If you’ve purchased an older home — or watched enough of the TV shows featuring their renovations — you know that the original features can lend the most charm. Here are some things to consider as you work to maintain the integrity of a vintage home through updates.

Know what you’re getting into: Be aware of common issues like lead paint and asbestos in older homes, both of which will need to be addressed before you can safely move in. Check the structural integrity of the home’s foundation. Hiring an inspector experienced in older homes will help to ensure that you find and address any non-cosmetic issues at the outset.

Become a historian: It’s important to figure out as much as you can about your home. Knowing when it was built or how the crown molding was done can assist you in renovating. Being aware of your home’s history can help you preserve the most important parts of the design, like transom windows, boot scrapers or Dutch doors.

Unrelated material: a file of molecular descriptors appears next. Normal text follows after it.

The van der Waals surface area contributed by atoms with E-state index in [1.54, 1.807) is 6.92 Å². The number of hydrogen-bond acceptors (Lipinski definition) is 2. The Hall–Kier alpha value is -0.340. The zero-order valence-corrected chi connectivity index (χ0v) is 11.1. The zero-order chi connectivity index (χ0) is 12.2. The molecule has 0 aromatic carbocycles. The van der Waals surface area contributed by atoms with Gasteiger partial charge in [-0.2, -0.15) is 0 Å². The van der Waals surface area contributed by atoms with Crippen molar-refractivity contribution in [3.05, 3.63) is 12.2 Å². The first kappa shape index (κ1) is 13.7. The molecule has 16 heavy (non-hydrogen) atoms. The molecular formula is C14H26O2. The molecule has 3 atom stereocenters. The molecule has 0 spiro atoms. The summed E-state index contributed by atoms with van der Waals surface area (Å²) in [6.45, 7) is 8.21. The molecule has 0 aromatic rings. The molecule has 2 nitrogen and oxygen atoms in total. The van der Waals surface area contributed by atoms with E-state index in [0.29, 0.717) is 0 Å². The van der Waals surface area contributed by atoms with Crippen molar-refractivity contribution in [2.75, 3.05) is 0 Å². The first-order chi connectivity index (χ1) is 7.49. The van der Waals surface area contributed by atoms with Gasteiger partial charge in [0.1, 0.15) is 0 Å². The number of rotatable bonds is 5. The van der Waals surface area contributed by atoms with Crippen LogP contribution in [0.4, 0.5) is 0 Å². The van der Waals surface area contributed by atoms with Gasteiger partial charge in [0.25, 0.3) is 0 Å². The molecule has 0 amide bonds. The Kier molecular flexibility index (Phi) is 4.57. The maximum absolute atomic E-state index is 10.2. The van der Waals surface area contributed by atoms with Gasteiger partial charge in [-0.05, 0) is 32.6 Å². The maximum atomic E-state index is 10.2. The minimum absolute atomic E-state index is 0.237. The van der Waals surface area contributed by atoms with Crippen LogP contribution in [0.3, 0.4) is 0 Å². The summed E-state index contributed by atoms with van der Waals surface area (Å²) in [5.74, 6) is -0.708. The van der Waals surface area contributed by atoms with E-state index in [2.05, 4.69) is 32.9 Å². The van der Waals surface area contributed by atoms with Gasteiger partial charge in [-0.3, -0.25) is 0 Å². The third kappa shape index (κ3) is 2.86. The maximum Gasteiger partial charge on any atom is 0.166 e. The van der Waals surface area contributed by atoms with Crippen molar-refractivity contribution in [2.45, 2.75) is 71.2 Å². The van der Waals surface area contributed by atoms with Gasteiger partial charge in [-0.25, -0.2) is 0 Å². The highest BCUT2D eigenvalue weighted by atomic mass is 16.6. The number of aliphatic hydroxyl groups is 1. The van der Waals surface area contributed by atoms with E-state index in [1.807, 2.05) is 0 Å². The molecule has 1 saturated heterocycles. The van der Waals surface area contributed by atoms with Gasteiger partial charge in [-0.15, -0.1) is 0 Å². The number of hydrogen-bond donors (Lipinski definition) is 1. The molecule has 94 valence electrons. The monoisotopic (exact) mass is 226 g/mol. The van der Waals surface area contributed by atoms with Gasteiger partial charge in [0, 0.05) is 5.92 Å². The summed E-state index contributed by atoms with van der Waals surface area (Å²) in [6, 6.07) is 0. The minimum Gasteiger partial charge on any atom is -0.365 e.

Be patient and gentle: Don’t treat a vintage home like a new home — it was built differently; the materials are older and require more attention. Take your time with upgrades or remodels — it’s always better to get the job done right than to throw something together in haste. And by using mild cleaners, protecting fragile design elements and touching up dings and scratches as they come, you’ll be giving your older home the care it needs and deserves.

Mix and match: Despite superior craftsmanship in older homes, there will always be wear and tear. Paint chips and fades, mortar crumbles, and appliances go out of style. When one of the home’s original features starts to deteriorate, you do have a few options. One is to match colors and styles as closely as possible during upgrades. But if you truly cannot replicate part of your vintage home, it’s OK to mix it up with modern styles. Many contemporary fixtures work surprisingly well in older homes, and it’s easy to make an old tile pattern new again with some creativity.

Turn to experts: If you’re feeling overwhelmed, don’t be afraid to reach out to the experts at your local historical society. They can equip you with tools and information you need, and they should also know of some local contractors who specialize in renovating and preserving older homes.